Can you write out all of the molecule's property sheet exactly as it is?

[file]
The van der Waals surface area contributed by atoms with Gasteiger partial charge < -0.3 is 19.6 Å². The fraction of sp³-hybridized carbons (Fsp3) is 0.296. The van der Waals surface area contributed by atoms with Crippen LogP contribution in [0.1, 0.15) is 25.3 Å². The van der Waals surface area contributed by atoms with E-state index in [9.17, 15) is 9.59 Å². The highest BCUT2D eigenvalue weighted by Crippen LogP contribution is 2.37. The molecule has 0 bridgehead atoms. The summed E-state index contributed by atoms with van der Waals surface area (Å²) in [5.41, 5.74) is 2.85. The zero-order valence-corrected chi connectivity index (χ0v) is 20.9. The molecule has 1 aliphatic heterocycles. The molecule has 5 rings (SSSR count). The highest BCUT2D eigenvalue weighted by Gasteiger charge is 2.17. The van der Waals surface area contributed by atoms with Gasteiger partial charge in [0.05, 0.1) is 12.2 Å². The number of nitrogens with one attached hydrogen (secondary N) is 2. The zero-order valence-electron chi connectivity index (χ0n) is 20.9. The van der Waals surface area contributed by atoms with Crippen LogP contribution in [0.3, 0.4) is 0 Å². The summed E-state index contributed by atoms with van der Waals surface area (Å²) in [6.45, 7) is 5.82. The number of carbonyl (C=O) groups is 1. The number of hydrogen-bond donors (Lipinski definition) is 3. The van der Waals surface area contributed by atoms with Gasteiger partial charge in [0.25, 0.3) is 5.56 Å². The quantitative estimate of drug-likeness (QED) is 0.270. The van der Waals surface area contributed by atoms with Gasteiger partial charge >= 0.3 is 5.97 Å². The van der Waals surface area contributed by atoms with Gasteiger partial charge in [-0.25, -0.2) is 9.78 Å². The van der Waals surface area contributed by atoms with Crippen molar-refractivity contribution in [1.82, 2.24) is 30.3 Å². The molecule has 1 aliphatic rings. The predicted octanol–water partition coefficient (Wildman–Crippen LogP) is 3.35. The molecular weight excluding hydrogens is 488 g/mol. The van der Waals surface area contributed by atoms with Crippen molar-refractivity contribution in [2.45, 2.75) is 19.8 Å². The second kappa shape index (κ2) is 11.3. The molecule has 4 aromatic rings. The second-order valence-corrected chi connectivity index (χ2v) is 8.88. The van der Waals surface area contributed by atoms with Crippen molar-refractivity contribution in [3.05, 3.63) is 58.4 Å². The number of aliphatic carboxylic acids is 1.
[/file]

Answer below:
The van der Waals surface area contributed by atoms with Gasteiger partial charge < -0.3 is 19.6 Å². The fraction of sp³-hybridized carbons (Fsp3) is 0.296. The van der Waals surface area contributed by atoms with Crippen LogP contribution in [0.1, 0.15) is 25.3 Å². The van der Waals surface area contributed by atoms with E-state index in [9.17, 15) is 9.59 Å². The highest BCUT2D eigenvalue weighted by Crippen LogP contribution is 2.37. The molecule has 0 bridgehead atoms. The summed E-state index contributed by atoms with van der Waals surface area (Å²) in [5.41, 5.74) is 2.85. The zero-order valence-corrected chi connectivity index (χ0v) is 20.9. The molecule has 1 aliphatic heterocycles. The molecule has 5 rings (SSSR count). The highest BCUT2D eigenvalue weighted by Gasteiger charge is 2.17. The van der Waals surface area contributed by atoms with Gasteiger partial charge in [0.05, 0.1) is 12.2 Å². The number of nitrogens with one attached hydrogen (secondary N) is 2. The zero-order valence-electron chi connectivity index (χ0n) is 20.9. The van der Waals surface area contributed by atoms with Crippen LogP contribution in [0.3, 0.4) is 0 Å². The summed E-state index contributed by atoms with van der Waals surface area (Å²) in [6.45, 7) is 5.82. The number of carbonyl (C=O) groups is 1. The number of hydrogen-bond donors (Lipinski definition) is 3. The van der Waals surface area contributed by atoms with Gasteiger partial charge in [0.25, 0.3) is 5.56 Å². The quantitative estimate of drug-likeness (QED) is 0.270. The van der Waals surface area contributed by atoms with Gasteiger partial charge >= 0.3 is 5.97 Å². The van der Waals surface area contributed by atoms with Gasteiger partial charge in [-0.25, -0.2) is 9.78 Å². The van der Waals surface area contributed by atoms with Crippen molar-refractivity contribution in [1.82, 2.24) is 30.3 Å². The molecule has 1 aliphatic rings. The predicted octanol–water partition coefficient (Wildman–Crippen LogP) is 3.35. The molecular weight excluding hydrogens is 488 g/mol. The van der Waals surface area contributed by atoms with Crippen molar-refractivity contribution in [2.45, 2.75) is 19.8 Å². The second kappa shape index (κ2) is 11.3. The molecule has 4 aromatic rings. The second-order valence-corrected chi connectivity index (χ2v) is 8.88. The van der Waals surface area contributed by atoms with Crippen molar-refractivity contribution in [3.05, 3.63) is 58.4 Å². The number of aliphatic carboxylic acids is 1.